Published in The Maui News, September 27, 2015
By STACY CRIVELLO, for The Maui News
It’s safe to say at this time Maui County’s social landscape doesn’t mirror Oahu’s.
Here, for example, we don’t see major homeless encampments encroaching resort destinations or residential neighborhoods – yet. But Maui is not isolated from the struggles and challenges of homelessness and the lack of affordable rental housing. At a conference last month, all four counties acknowledged the seriousness of the housing crisis on all islands in the state.
According to a report compiled by the state Department of Human Services earlier this year, the homeless count on Maui totals 1,137. Of that total, 505 are sheltered and 632 unsheltered.
Although substance abuse, mental health, domestic violence and other social problems are contributing factors, research shows people are often homeless simply because they can’t find housing they can afford. Even many housing units that are officially labeled “affordable” are well beyond the reach of our working families.
According to the U.S. Department of Housing and Urban Development, an estimated 12 million households pay more than 50 percent of their income for housing. A family with one full-time worker earning the minimum wage cannot afford fair-market rent for a two-bedroom apartment anywhere in the United States.
One organization working closely with the county to address these issues is Ka Hale A Ke Ola Homeless Resource Centers. KHAKO is the county’s largest homeless services provider, with services in both Central Maui and West Maui.
KHAKO operates homeless resource centers in Wailuku and Lahaina that provide transitional housing for 254 and 181 residents, respectively. The homeless resource centers also provide substance abuse treatment, rental assistance, child care and other social services.
KHAKO also operates Hale Makana O Waiale affordable housing in Wailuku, with 751 residents, including 356 children, in 200 units, and affordable housing in Lahaina, with 30 units. These units provide homes to individuals and families earning 50 percent or below the area median income.
Last year, a project assessment report concluded management changes at Hale Makana O Waiale could significantly improve the performance and fiscal viability of the facility. The report included 40 specific recommendations relating to financial and physical aspects and staffing, which KHAKO’s new management appears to be diligently striving to address.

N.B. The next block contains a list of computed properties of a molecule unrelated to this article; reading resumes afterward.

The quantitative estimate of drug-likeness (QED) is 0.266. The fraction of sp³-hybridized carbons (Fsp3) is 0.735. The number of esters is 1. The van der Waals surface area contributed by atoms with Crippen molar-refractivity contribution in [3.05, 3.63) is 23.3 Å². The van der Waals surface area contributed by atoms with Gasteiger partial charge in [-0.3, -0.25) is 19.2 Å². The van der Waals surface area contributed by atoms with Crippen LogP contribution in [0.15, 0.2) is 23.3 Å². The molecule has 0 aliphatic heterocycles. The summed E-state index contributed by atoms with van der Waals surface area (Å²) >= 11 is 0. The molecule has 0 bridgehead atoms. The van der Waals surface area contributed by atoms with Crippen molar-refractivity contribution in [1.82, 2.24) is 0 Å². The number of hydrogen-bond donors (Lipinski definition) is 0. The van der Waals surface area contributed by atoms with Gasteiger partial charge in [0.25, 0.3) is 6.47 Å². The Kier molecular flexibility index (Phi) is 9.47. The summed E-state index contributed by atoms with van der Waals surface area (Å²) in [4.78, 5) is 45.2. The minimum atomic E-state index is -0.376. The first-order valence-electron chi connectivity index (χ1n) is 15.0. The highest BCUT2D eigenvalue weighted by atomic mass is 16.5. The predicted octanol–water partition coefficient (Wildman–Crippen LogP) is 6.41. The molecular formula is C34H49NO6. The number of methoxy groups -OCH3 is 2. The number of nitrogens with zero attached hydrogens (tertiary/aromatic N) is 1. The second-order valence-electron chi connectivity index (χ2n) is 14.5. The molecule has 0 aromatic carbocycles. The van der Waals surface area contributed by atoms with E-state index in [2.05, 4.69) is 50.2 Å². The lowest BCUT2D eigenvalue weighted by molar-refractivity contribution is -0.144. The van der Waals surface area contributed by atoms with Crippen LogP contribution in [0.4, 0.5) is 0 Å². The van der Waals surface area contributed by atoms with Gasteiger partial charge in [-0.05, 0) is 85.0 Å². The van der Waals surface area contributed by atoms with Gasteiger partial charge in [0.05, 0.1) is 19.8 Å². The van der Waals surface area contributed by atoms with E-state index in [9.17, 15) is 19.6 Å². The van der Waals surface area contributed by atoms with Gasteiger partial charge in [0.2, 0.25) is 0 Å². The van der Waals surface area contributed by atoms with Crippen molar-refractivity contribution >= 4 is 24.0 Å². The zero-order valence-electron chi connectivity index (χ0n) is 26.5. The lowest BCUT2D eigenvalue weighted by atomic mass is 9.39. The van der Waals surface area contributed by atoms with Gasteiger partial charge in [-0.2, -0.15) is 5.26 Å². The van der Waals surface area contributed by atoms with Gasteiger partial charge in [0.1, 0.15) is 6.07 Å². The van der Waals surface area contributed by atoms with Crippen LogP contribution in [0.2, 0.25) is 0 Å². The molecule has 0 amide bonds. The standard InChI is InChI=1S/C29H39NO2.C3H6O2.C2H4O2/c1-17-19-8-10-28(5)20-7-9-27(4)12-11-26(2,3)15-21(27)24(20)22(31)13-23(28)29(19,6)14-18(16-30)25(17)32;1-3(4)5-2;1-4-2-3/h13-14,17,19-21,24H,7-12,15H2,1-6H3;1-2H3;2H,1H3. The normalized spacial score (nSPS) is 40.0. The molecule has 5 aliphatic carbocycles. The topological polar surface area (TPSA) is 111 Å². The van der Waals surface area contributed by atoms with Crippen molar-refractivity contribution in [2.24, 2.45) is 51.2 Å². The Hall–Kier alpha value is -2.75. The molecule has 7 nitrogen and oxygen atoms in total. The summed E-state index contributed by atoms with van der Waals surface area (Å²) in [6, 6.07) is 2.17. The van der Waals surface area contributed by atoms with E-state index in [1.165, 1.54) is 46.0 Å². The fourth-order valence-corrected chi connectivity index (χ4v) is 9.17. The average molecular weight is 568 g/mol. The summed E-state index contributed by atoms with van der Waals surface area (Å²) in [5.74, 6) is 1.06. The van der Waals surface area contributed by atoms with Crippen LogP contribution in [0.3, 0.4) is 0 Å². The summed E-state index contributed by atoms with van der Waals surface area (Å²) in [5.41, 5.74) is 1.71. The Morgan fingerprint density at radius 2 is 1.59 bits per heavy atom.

With the guidance of the Department of Housing and Human Concerns and county attorneys, the Maui County Council Housing, Human Services and Transportation Committee, which I chair, has scrutinized the work of KHAKO’s new management.
Recent operational improvements and initiatives at Hale Makana O Waiale include:
- Change in leadership.
- Reduction of maintenance and operations staff, with accompanying payroll savings.
- Participation in a neighborhood watch group.
- Retrofitting of outdoor lighting fixtures for safety.
- Providing housing to nine formerly homeless veterans and about four dozen HUD voucher recipients.
- Working with the county to improve educational opportunities for immigrant residents.
It’s this type of ambitious work by the management team that led the council to conclude the county should continue to partner with KHAKO to improve the financial viability and maintenance of the facility.
The council was faced with a decision. Do we want to support KHAKO’s efforts to continue to provide housing for those in need? Or do we risk adding another 751 to the homeless count?
Ultimately, the council, by a 7-1 vote, determined the balance of the construction loan should be discharged to allow KHAKO to continue to care for our community. This was not just a “feel-good moment” or mere generosity. By providing a means to keep the roof of Hale Makana O Waiale intact and our streets clear of tents, the council made a well-considered decision that supports not only our working families, but Maui’s visitor industry, upon which the county is so reliant.
It makes economic sense for Maui County to be a caring community. My committee will continue to work on the issue of homelessness and welcomes suggestions.
* Stacy Crivello is chair of the County Council’s Housing, Human Services and Transportation Committee. She holds the council seat for the Molokai residency area. “Chair’s 3 Minutes” is a weekly column to explain the latest news on county legislative matters. Go to mauicounty.us for more information.